a vulnerable position

 

having-a-job

 

I’m looking for part time work. I don’t know anyone my age looking for a job. Most of my peer friends are either trudging through their last couple of years with some organization they’ve been with forever, or they are retired. Some have never worked, some have worked for their husbands, two women I know will soon be unemployed, one of which may be facing dire consequences as a result of not working. My situation, thankfully, is not dire, but I need the company and the cash—need, not want. Despite a less than stellar work history, I like to work, and I’ve hit the streets in search of employment before—I know what to do—but it’s a challenge. It’s about emotional vulnerability.

I’m looking for a job in retail. There’s a cragislist in Key West, but all the part time jobs listed are for servers, bartenders, or yard help. I have no car, so I hoof it to the shops I know and like and hope that the owner is in—but will talk to anyone (calling to see if the owner is in doesn’t work, they want to see that you’re ready and able). It takes a while for me to psyche myself up and get out the door—hair and dress and coffee and cigarettes and then airing out and brushing my teeth for the 3rd time. It’s nerve rattling, hard, it is humbling—but not humiliating. I feel vulnerable and I feel courageous. I feel open to rejection or acceptance. I feel that my path and my choices are correct, I feel confident that work will come. I feel I’ve been too far and too long removed from vulnerability and welcome it back into my life. I feel hopeful.

I’ve read up on vulnerability before. It was once suggested that I look into a better understanding of the subject to help with my writing. But reading about vulnerability it is a whole lot different than practicing it. I extend, I stumble, I grow, right? There are numerous online sources for all things vulnerable. I like the simple and straight forward excerpts from Bloom Life Design below (check out the full article):

 

“When you hide who you really are to avoid being vulnerable, you pre-emptively reject yourself to avoid the possibility of rejection. The logic goes something like… I don’t think I’m good enough to write that post so I’ll pass at it because no one will like it anyway. Do you see the flawed logic? You reject yourself to avoid the very possibility of rejection.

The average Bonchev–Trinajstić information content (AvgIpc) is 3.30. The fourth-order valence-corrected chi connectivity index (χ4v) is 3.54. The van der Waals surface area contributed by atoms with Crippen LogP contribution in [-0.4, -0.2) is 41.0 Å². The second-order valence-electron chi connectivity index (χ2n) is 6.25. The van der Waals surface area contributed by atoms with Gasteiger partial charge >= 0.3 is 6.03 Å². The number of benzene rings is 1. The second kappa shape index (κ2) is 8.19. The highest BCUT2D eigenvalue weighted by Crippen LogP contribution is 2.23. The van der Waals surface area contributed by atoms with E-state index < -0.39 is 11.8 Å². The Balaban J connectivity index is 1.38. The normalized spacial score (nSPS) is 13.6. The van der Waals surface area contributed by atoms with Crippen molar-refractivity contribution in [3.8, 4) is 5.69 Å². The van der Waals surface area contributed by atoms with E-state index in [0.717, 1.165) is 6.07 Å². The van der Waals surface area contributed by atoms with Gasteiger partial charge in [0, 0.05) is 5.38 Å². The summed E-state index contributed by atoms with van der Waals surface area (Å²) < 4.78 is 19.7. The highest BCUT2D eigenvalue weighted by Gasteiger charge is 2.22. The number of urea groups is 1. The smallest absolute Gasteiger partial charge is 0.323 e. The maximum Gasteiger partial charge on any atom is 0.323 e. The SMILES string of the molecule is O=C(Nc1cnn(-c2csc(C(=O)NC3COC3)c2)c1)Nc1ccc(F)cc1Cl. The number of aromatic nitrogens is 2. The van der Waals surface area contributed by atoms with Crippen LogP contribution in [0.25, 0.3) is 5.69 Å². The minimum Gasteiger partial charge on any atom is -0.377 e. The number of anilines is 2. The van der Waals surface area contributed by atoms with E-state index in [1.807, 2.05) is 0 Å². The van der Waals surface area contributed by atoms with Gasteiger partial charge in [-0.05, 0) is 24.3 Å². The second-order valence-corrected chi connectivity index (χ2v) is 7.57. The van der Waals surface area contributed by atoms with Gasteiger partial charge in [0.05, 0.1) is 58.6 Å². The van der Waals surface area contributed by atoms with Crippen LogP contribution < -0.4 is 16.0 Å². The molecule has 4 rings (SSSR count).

Emotional vulnerability is key to connection, in your relationships, and most importantly with yourself. Think about your closest relationships, they’re close because you’ve allowed these people to see beyond the façade, to really see you. When you pretend to be perfect, when you strain to be likeable, when you go to great lengths to demonstrate your selflessness, you cut other people off from the real you. You render yourself invisible to your tribe.

Last and most important: Emotional vulnerability connects you to yourself. It’s only when you give yourself permission to be vulnerable, to make mistakes, to fail, to have “flaws” that you can grow.

When you allow yourself to be vulnerable to yourself – without beating the crap out of yourself in your head — you can heal, change, transform. When you buy into “the voice,” when you believe that you have to have your shit together (and why isn’t my shit together and what the hell is my problem, and you must be joking if you think you can pull that off…), you will never be able to connect with yourself long enough to get clarity about your real desires, your true purpose or the unique contribution only you can make. Because who wants listen to that voice?”

 

photo credit: toothpastefordinner.com

 

 

a nod to norman

 

wikipedia

 

When I was trying to find a publisher for Claire (my choice was to not to self-publish), a sat for a month and a half with a small press database and submitted to about 25 presses. As the list was in alphabetical order, Black Scat Books, a reputable publisher of erotica with over 100 books in print and an outstanding list of authors, came up relatively early in my search. Norman Conquest, Black Scat publisher, responded to my inquiry in a couple of days, if not sooner. He loved my story! Can this be true? Oh joy, oh fuck, this was amazing, exposure, disclosure, just what my suffering ego needed to carry on. But Norman Conquest? Really? I asked him in an email, “Who are you?” “I’m Derek Pell,” he replied. “Google me.” I googled the crap out of him. He was a wild child, a geek, an author, artist, a literary man, a nonconformist. I was starstruck. Norman took an excerpt from my story for the anthology which came out quickly—and I had a big-ass crush.

Black Scat took a second story from me for their second anthology; a story I don’t promote very often because I don’t think it was well written (although I do think the concept was good, my attempt at clever). I was sure that Norman took this piece in a moment of panic, that suitable submissions weren’t showing up fast enough and he needed the story for filler. But for the second time, Norman Conquest, aka Derek Pell, told me he loved my story, and in this go ’round, made reference to a sentence that he thought was a stroke of genius. Huh. Imagine that.

Black Scat Books is struggling to survive and there is a fund raiser in place to keep them afloat. I don’t realistically expect my readers to support this cause, I’m sure you all have causes of your own that are in need of your hard earned dollars, but it is definitely a cause that deserves consideration. Indie presses like Black Scat are invaluable to writers, often the only way into a highly competitive field. And Black Scat publishes erotica of literary worth, and in the flooded field of crappy porn, Scat soars above the the competition. Beneath the wikipedia blurb on Derek is the link for the Black Scat Indiegogo fundraiser. Even if you cannot help at this time, please read Norman’s story—he is quite the character—an ambitious and intelligent literary rebel, an over-sexed, hippie kook, a friend for life. Thank you, Norman.